Researchers use biomolecule-loaded metal-organic frameworks nanopatterns to aid artificial stem cell differentiation
Stem cells are essentially the raw materials of our body – cells that give rise to all other cells and tissues with specialized functions. The conversion into specific cells occurs through a process called “differentiation,” in which stem cells divide to form daughter cells. This lends itself to practical applications in regenerative therapy, where functional healthy cells generated from stem cells can be used to heal injuries and cell damage in our body.
However, things are easier said than done. Conducting stem cell differentiation in the laboratory requires painstaking preparation and addition of differentiation factors into a cell culture medium, a laborious and time-consuming process. Moreover, it largely depends on the skill of the researcher. In light of this, a new platform that enables a stable supply of differentiation factors over a long period of time is highly desirable.
In a new study, researchers from Korea, led by associate professor Tae-Hyung Kim of the school of integrative engineering at Chung-Ang University, came up with an ingenious solution. They developed a new platform based on metal-organic frameworks (MOFs), hybrid crystalline porous materials constructed with metal ions and organic ligands (ions/molecules attached to the metal ion). Due to their porous nature, MOFs are excellent for trapping and releasing molecules of interest over a long period of time. This gave the team the idea of using MOFs to store and release biocompatible nanoparticles needed for stem cell differentiation. This article was published in scientific progress†
In their study, the team chose neural stem cells as a proof of concept and embedded nanoparticles loaded with retinoic acid, an essential component for neuronal differentiation, in the nanocrystalline MOF, nUiO-67. However, there was one problem that had to be taken into account. “Adding nanoparticles directly to the cell culture medium can cause safety concerns when used for therapeutic purposes and can also cause damage to the nanoparticle structures due to the presence of redox enzymes and reactive oxygen species (ROS) in the intracellular environment,” explains Dr. Kim.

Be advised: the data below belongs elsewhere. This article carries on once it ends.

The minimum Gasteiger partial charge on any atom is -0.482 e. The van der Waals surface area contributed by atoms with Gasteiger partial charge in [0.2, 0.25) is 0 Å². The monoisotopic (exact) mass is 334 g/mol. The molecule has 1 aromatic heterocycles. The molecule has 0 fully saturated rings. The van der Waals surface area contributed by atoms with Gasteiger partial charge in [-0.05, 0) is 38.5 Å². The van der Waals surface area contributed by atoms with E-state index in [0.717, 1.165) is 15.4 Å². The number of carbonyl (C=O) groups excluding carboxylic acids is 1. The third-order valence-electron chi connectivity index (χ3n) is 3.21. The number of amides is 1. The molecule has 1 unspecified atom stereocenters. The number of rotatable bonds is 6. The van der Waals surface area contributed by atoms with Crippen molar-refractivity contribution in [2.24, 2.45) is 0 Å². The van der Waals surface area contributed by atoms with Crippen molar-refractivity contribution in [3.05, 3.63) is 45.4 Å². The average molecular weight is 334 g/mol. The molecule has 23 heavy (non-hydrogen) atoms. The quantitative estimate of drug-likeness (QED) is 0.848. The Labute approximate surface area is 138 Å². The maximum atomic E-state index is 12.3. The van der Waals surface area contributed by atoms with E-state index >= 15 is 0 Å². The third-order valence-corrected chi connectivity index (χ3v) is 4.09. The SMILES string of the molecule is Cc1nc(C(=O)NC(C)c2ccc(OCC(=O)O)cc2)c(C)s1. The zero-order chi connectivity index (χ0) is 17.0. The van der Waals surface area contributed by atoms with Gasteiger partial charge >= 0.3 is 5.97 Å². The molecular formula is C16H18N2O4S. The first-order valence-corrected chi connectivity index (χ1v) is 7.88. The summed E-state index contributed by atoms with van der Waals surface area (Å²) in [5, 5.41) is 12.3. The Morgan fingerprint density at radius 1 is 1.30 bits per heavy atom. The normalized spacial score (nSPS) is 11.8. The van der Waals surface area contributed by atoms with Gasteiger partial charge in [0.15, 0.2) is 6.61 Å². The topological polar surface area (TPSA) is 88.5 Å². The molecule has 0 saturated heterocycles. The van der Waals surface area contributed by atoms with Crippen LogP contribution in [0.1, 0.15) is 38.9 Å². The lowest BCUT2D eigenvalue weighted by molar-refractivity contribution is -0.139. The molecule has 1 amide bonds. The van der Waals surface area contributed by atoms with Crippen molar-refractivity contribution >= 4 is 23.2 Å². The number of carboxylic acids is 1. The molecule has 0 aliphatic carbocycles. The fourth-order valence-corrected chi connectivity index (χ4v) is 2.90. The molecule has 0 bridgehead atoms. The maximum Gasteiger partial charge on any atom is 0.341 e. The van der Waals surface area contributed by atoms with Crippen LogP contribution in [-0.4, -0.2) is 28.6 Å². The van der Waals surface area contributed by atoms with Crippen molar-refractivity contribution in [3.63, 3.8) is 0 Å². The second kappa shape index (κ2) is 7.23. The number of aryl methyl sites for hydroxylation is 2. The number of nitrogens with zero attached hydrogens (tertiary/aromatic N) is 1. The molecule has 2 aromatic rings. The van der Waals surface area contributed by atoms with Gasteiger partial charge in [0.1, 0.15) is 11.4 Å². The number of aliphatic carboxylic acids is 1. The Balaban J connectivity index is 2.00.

To work around this problem, the team separated the stem cells from MOFs by creating a periodic pattern of nanopit arrays using a technique called “laser interference lithography.”
By optimizing these nanopit arrays so that each array captured a single MOF, the team came up with a platform called “single metal-organic framework (MOF) nanoparticle-embedded nanopit arrays (SMENA)” that can automatically convert stem cells into neurons.
SMENA offered two major advantages over the conventional method for in vitro stem cell differentiation. First, it obviates all the complex experimental steps and typical problems related to cell contamination and variation from batch to batch. Second, and surprisingly, the continuous and stable supply of differentiation factors accelerated differentiation, resulting in approximately 40-fold higher expression of neuronal cell markers (indicating the generation of neurons) compared to standard protocols.
These findings have made the team enthusiastic about the future prospects of SMENA. “The platform developed in our study could facilitate and accelerate the use of various stem cell sources for clinical applications and drug screening. The functional cells produced by SMENA can be used to treat various diseases and conditions, including the disease of Alzheimer’s and Parkinson’s,” speculates Dr. Kim. The paper was also recently featured as a research highlight in Nature review materials†
Technical researchers develop porous nanoparticles for regenerative medicine
Yeon-Woo Cho et al, Single metal-organic framework-embedded nanopit arrays: a novel way to control neural stem cell differentiation, scientific progress (2022). DOI: 10.1126/sciaadv.abj7736
Provided by Chung Ang University
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